Painter, illustrator, lithographer, author, muralist and sculptor Hans Feibusch was born into a Jewish family in Frankfurt, Germany on 15 August 1898. After serving in the First World War, he settled in Berlin in 1920 to study painting, where he won the Prix de Rome and travelled to Italy, encountering and admiring Italian Renaissance mural paintings, before completing his studies in Paris. Upon his return to Germany, as a member of the Frankfurt Künstlerbund, he was tasked with his fellow members with designing a set of murals and undertook to teach himself the necessary techniques and procedures. After winning the Prussian State Prize for Painting in 1930 however, he aroused Nazi antagonism. After his pictures were publicly burned, and he was forbidden to paint he found refuge in Britain in 1933, joining his British fiancée in London.

In 1934 Feibusch first exhibited with the Ben Uri Gallery in May-June, showing concurrently in the 'Exhibition of German-Jewish Artists' Work’ at the Parsons Gallery, London, organised by German-Jewish émigré dealer Carl Braunschweig (Charles Brunswick) to highlight artists suffering persecution under the Nazi regime. Later that year, Feibusch held the first of five solo shows at the Lefevre Galleries, London, and also began to exhibit regularly with the London Group (until 1939), where his work attracted attention. In 1937 his work was included in the notorious touring Nazi 'degenerate' art show, first mounted in Munich, and in 1938 it also featured in the important exhibition of ‘Twentieth-century German Art’ at the New Burlington Galleries in London, intended as a riposte to the Nazi show. In spring 1943 Feibusch also participated in the AIA 'For Liberty' exhibition in the basement of John Lewis’ department store in Oxford Street.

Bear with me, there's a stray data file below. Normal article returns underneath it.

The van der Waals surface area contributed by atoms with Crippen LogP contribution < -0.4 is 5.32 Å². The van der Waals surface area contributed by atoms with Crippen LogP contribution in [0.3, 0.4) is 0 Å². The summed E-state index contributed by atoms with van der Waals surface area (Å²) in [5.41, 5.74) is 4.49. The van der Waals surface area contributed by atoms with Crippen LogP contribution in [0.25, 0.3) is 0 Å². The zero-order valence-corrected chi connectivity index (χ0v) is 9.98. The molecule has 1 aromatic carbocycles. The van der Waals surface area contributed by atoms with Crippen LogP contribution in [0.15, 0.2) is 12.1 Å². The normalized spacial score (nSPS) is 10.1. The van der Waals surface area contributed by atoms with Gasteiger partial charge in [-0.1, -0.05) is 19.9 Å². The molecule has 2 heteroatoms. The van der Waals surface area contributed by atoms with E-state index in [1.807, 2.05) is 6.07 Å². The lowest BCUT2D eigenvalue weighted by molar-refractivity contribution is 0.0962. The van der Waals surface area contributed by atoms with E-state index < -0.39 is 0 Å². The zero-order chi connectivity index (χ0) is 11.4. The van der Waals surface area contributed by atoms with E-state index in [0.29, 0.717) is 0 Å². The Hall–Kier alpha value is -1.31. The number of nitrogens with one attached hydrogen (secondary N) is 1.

Following his first public mural in England, ‘The Footwashing’, for the Methodist Chapel in Colliers Wood, commissioned by Edward D. Mills in 1937, Feibusch was championed by Dr George Bell, the Bishop of Chichester, and commissioned to paint a chapel in Brighton, which led to many other Church of England commissions, including for Chichester Cathedral. Feibusch went on to become Britain’s most prolific muralist, creating work in some 35 Anglican churches and cathedrals, among them St. John's Waterloo, as well as five panels for the Stern Hall at West London Synagogue (now in the Ben Uri Collection), and two town halls; he published his book on mural painting in 1946. He featured in the 1951 Festival of Britain as both a painter and a muralist and post-war served on the Ben Uri Arts Committee.

Feibusch exhibited widely including at the Royal Academy (from 1944), the Ben Uri Gallery, including solo exhibitions in 1970 and 1977, and at Pallant House Gallery, Chichester in 1995 (subsequently touring to Ben Uri and other venues). In the 1970s Feibusch was forced to abandon painting after his eyesight began to fail and he took up sculpture. Although he had converted to Anglicanism in the 1960s, in his later years he reverted to his Jewish faith. He died in London, England on 18 July 1998 and his estate bequeathed the entire contents of his studio to Pallant House Gallery in Chichester. His work is also held in other UK collections including the Tate.